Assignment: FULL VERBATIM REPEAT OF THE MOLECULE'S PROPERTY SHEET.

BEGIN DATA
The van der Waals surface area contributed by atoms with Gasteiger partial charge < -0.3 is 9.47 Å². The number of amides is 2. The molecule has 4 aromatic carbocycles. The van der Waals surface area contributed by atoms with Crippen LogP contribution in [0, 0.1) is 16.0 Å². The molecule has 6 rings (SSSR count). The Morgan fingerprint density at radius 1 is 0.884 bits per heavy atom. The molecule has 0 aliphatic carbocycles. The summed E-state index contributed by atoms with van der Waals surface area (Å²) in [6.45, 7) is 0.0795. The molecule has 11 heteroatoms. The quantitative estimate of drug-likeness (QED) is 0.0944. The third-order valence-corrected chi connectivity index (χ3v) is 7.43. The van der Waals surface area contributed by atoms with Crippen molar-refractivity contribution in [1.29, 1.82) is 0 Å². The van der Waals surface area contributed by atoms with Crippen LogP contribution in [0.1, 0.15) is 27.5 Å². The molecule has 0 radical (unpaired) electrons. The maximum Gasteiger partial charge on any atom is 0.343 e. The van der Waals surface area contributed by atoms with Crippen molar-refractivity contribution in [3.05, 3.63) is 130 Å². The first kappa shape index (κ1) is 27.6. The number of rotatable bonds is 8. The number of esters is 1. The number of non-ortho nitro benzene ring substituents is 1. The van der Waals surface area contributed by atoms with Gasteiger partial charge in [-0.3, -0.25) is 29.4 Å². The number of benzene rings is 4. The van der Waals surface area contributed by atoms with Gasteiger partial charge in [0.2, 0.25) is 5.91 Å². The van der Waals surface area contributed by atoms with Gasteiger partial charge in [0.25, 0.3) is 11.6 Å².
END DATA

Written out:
The van der Waals surface area contributed by atoms with Gasteiger partial charge < -0.3 is 9.47 Å². The number of amides is 2. The molecule has 4 aromatic carbocycles. The van der Waals surface area contributed by atoms with Crippen LogP contribution in [0, 0.1) is 16.0 Å². The molecule has 6 rings (SSSR count). The Morgan fingerprint density at radius 1 is 0.884 bits per heavy atom. The molecule has 0 aliphatic carbocycles. The summed E-state index contributed by atoms with van der Waals surface area (Å²) in [6.45, 7) is 0.0795. The molecule has 11 heteroatoms. The quantitative estimate of drug-likeness (QED) is 0.0944. The third-order valence-corrected chi connectivity index (χ3v) is 7.43. The van der Waals surface area contributed by atoms with Crippen molar-refractivity contribution in [1.29, 1.82) is 0 Å². The van der Waals surface area contributed by atoms with Crippen LogP contribution in [0.1, 0.15) is 27.5 Å². The molecule has 0 radical (unpaired) electrons. The maximum Gasteiger partial charge on any atom is 0.343 e. The van der Waals surface area contributed by atoms with Crippen molar-refractivity contribution in [3.05, 3.63) is 130 Å². The first kappa shape index (κ1) is 27.6. The number of rotatable bonds is 8. The number of esters is 1. The number of non-ortho nitro benzene ring substituents is 1. The van der Waals surface area contributed by atoms with Gasteiger partial charge in [-0.3, -0.25) is 29.4 Å². The number of benzene rings is 4. The van der Waals surface area contributed by atoms with Gasteiger partial charge in [0.2, 0.25) is 5.91 Å². The van der Waals surface area contributed by atoms with Gasteiger partial charge in [0.25, 0.3) is 11.6 Å².